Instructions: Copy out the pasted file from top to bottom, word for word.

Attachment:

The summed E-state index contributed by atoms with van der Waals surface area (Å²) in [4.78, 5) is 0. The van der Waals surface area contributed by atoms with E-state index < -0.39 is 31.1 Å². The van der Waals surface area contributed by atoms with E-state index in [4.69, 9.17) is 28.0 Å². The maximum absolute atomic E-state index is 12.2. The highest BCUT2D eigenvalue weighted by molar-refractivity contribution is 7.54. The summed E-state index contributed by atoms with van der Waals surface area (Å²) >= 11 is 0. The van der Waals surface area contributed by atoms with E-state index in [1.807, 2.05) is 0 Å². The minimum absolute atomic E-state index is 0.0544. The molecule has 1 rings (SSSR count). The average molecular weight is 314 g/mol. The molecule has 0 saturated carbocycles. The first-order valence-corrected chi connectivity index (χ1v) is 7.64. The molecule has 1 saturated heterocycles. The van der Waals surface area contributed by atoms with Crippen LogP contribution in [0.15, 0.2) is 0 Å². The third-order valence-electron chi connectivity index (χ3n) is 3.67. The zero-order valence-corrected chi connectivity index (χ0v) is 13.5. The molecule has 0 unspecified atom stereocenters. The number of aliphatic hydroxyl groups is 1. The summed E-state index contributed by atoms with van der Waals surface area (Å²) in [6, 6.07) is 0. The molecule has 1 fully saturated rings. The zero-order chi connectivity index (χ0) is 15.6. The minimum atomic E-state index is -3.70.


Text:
The summed E-state index contributed by atoms with van der Waals surface area (Å²) in [4.78, 5) is 0. The van der Waals surface area contributed by atoms with E-state index < -0.39 is 31.1 Å². The van der Waals surface area contributed by atoms with E-state index in [4.69, 9.17) is 28.0 Å². The maximum absolute atomic E-state index is 12.2. The highest BCUT2D eigenvalue weighted by molar-refractivity contribution is 7.54. The summed E-state index contributed by atoms with van der Waals surface area (Å²) >= 11 is 0. The van der Waals surface area contributed by atoms with E-state index in [1.807, 2.05) is 0 Å². The minimum absolute atomic E-state index is 0.0544. The molecule has 1 rings (SSSR count). The average molecular weight is 314 g/mol. The molecule has 0 saturated carbocycles. The first-order valence-corrected chi connectivity index (χ1v) is 7.64. The molecule has 1 saturated heterocycles. The van der Waals surface area contributed by atoms with Crippen LogP contribution in [0.15, 0.2) is 0 Å². The third-order valence-electron chi connectivity index (χ3n) is 3.67. The zero-order valence-corrected chi connectivity index (χ0v) is 13.5. The molecule has 0 unspecified atom stereocenters. The number of aliphatic hydroxyl groups is 1. The summed E-state index contributed by atoms with van der Waals surface area (Å²) in [6, 6.07) is 0. The molecule has 1 fully saturated rings. The zero-order chi connectivity index (χ0) is 15.6. The minimum atomic E-state index is -3.70.